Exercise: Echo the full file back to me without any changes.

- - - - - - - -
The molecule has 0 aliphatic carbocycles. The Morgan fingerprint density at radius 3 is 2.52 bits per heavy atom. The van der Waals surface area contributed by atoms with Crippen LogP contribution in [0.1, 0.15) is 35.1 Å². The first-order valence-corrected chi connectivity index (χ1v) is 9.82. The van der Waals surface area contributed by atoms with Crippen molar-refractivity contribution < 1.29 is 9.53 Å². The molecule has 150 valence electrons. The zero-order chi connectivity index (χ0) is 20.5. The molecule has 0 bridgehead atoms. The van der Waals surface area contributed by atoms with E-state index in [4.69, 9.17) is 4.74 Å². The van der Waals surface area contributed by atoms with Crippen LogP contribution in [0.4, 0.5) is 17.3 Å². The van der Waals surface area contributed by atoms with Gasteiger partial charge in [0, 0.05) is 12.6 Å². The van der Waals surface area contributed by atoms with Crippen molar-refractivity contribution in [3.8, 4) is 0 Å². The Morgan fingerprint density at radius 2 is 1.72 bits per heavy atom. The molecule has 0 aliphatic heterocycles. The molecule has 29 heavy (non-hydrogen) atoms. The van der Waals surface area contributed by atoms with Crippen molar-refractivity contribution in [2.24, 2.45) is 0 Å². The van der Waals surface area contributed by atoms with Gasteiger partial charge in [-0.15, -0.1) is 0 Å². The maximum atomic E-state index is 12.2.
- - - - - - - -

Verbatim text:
The molecule has 0 aliphatic carbocycles. The Morgan fingerprint density at radius 3 is 2.52 bits per heavy atom. The van der Waals surface area contributed by atoms with Crippen LogP contribution in [0.1, 0.15) is 35.1 Å². The first-order valence-corrected chi connectivity index (χ1v) is 9.82. The van der Waals surface area contributed by atoms with Crippen molar-refractivity contribution < 1.29 is 9.53 Å². The molecule has 150 valence electrons. The zero-order chi connectivity index (χ0) is 20.5. The molecule has 0 bridgehead atoms. The van der Waals surface area contributed by atoms with E-state index in [4.69, 9.17) is 4.74 Å². The van der Waals surface area contributed by atoms with Crippen LogP contribution in [0.4, 0.5) is 17.3 Å². The van der Waals surface area contributed by atoms with Gasteiger partial charge in [0, 0.05) is 12.6 Å². The van der Waals surface area contributed by atoms with Crippen molar-refractivity contribution in [3.8, 4) is 0 Å². The Morgan fingerprint density at radius 2 is 1.72 bits per heavy atom. The molecule has 0 aliphatic heterocycles. The molecule has 29 heavy (non-hydrogen) atoms. The van der Waals surface area contributed by atoms with Crippen molar-refractivity contribution in [2.24, 2.45) is 0 Å². The van der Waals surface area contributed by atoms with Gasteiger partial charge in [-0.15, -0.1) is 0 Å². The maximum atomic E-state index is 12.2.